Things You'll Need
Soil pH kit
Grape leaves are popular in dolmas, a stuffed meat-and-rice dish native to Greece. If you want to make dolmas using home-grown grape leaves, you'll need to plant grapes and maintain healthy grape vines. Even if you're growing the plant for the leaves rather than the fruit, you'll still want to make sure your chosen grape variety will survive. Ask someone at the nursery what types of grapes grow best in your climate.
Determine where to plant your grape vine. The plant prefers full sun, well-draining soil and plenty of space to grow. Grape vines look attractive when trellised over a fence or along a porch or garage.
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Use a soil pH test kit to determine the pH of your soil. Grape plants prefer a slightly acidic soil with a pH of 5 to 5.5. You can add lime or other amendments to make your soil more acidic if necessary.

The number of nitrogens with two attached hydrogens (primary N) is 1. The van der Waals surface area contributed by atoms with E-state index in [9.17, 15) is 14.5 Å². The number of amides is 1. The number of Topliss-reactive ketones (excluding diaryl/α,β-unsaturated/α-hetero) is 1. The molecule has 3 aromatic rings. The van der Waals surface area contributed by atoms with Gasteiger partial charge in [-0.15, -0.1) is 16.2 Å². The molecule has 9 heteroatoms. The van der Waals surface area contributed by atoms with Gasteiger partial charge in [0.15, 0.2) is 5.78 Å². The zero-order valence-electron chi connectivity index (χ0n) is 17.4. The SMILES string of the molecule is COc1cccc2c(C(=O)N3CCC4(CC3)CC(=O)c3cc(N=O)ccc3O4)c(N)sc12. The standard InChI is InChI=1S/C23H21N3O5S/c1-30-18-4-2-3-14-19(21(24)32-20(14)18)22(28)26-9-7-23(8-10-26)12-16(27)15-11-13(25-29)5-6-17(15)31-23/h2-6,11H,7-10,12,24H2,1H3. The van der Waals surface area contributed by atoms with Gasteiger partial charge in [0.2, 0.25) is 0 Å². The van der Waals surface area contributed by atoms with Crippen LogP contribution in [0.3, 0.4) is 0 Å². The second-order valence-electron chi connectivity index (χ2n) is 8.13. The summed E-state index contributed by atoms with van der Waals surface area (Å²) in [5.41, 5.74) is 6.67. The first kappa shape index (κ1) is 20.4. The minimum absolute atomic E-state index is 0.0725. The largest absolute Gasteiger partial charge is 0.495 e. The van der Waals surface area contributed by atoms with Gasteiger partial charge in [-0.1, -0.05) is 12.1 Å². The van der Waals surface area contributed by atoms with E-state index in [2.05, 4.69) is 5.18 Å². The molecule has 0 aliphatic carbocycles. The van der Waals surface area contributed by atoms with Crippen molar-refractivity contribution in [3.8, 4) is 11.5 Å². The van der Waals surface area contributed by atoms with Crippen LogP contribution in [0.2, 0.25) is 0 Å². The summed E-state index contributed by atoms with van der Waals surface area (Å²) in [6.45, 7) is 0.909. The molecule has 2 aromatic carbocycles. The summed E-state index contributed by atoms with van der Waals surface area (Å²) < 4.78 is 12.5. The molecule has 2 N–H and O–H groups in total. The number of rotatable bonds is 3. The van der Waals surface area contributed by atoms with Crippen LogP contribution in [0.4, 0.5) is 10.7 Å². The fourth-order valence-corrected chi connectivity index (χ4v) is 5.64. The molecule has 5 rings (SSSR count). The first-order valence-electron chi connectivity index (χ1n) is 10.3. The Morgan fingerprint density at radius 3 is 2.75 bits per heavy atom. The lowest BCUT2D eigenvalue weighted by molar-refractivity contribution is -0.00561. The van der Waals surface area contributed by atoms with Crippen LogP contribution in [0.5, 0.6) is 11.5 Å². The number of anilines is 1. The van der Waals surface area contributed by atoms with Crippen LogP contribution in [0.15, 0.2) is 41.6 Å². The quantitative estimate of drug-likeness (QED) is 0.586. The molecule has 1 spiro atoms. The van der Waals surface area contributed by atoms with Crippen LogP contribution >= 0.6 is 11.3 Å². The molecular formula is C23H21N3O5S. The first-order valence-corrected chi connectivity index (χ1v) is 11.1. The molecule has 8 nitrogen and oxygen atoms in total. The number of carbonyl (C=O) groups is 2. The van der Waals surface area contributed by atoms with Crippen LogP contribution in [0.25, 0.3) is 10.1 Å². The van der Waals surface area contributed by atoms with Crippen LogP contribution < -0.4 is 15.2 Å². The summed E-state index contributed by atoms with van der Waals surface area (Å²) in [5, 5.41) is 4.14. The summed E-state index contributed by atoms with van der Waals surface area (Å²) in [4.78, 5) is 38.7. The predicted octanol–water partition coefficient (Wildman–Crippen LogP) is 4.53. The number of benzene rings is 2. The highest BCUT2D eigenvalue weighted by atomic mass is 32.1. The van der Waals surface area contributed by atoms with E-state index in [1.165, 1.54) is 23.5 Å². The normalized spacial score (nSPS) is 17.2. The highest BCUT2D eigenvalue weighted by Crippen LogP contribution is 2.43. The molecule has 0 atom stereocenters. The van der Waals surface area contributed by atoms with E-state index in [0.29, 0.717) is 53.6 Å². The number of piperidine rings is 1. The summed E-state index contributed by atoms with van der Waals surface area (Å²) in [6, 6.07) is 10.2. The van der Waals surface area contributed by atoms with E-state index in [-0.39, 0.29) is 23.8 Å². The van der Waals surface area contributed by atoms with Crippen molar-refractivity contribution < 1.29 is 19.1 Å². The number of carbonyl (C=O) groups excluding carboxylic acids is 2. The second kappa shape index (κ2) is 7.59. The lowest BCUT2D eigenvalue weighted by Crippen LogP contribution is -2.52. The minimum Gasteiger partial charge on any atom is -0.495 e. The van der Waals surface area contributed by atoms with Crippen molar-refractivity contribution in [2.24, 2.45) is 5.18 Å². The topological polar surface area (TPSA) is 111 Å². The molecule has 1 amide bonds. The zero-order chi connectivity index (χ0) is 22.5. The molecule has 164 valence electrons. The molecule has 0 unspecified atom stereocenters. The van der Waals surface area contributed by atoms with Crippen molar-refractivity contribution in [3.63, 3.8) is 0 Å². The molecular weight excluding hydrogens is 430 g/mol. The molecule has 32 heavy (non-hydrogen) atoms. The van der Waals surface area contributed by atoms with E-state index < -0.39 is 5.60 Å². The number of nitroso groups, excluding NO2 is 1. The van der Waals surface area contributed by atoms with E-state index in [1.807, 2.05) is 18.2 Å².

Turn over the earth with a shovel to aerate the ground. Remove any rocks or sticks. Add potting soil for a richer growing environment. Add lime or other soil amendments at this time. Wait for an overcast day to plant your grape vine.
Remove your grape vine from its container. Dig a hole that is twice the size of the root ball. Break apart the grape vine's root ball with your fingers and insert the vine into the hole, spreading the roots out with your fingers. Cover the hole with dirt.
Water the soil thoroughly. Insert your trellis into the ground behind the grape vine so vines can wind around the trellis as the plant grows. If you are planting near a fence, you can omit a trellis.
Water the plant when the soil becomes dry. Fertilize the grape plant with a 10-6-4 fertilizer regularly, then fertilize once every year.
Harvest grape leaves in the spring. Large leaves are easier to work with and make more attractive dolmas.
If planting several grape plants, leave 6 to 8 feet between each plant to allow for growth.